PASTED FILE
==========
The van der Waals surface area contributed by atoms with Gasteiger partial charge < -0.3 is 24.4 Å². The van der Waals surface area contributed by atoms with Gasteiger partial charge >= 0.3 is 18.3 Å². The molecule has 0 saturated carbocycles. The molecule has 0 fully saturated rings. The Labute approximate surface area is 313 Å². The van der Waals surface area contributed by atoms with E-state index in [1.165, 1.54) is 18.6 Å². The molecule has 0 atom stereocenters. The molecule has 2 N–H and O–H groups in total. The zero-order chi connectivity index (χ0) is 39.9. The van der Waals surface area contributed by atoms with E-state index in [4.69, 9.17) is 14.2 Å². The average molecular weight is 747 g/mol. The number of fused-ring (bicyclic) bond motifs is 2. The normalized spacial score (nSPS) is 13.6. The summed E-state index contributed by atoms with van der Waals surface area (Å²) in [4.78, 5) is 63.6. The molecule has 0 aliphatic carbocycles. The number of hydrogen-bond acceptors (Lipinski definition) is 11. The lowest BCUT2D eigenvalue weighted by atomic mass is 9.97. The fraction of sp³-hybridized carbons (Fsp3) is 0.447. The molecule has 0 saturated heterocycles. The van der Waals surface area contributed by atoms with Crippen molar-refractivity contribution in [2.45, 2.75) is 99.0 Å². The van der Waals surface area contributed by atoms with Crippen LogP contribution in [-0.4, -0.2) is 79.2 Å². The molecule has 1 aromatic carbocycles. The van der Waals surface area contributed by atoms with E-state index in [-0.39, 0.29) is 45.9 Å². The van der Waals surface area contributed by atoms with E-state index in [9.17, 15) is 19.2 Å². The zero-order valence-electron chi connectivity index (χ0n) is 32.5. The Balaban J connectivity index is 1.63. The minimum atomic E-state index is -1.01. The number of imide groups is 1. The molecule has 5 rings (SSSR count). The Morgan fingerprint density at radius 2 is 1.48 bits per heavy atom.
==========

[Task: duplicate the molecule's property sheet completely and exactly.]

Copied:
The van der Waals surface area contributed by atoms with Gasteiger partial charge < -0.3 is 24.4 Å². The van der Waals surface area contributed by atoms with Gasteiger partial charge >= 0.3 is 18.3 Å². The molecule has 0 saturated carbocycles. The molecule has 0 fully saturated rings. The Labute approximate surface area is 313 Å². The van der Waals surface area contributed by atoms with E-state index in [1.165, 1.54) is 18.6 Å². The molecule has 0 atom stereocenters. The molecule has 2 N–H and O–H groups in total. The zero-order chi connectivity index (χ0) is 39.9. The van der Waals surface area contributed by atoms with E-state index in [4.69, 9.17) is 14.2 Å². The average molecular weight is 747 g/mol. The number of fused-ring (bicyclic) bond motifs is 2. The normalized spacial score (nSPS) is 13.6. The summed E-state index contributed by atoms with van der Waals surface area (Å²) in [4.78, 5) is 63.6. The molecule has 0 aliphatic carbocycles. The number of hydrogen-bond acceptors (Lipinski definition) is 11. The lowest BCUT2D eigenvalue weighted by atomic mass is 9.97. The fraction of sp³-hybridized carbons (Fsp3) is 0.447. The molecule has 0 saturated heterocycles. The van der Waals surface area contributed by atoms with Crippen molar-refractivity contribution in [2.45, 2.75) is 99.0 Å². The van der Waals surface area contributed by atoms with Crippen LogP contribution in [-0.4, -0.2) is 79.2 Å². The molecule has 1 aromatic carbocycles. The van der Waals surface area contributed by atoms with E-state index in [-0.39, 0.29) is 45.9 Å². The van der Waals surface area contributed by atoms with E-state index in [9.17, 15) is 19.2 Å². The zero-order valence-electron chi connectivity index (χ0n) is 32.5. The Balaban J connectivity index is 1.63. The minimum atomic E-state index is -1.01. The number of imide groups is 1. The molecule has 5 rings (SSSR count). The Morgan fingerprint density at radius 2 is 1.48 bits per heavy atom.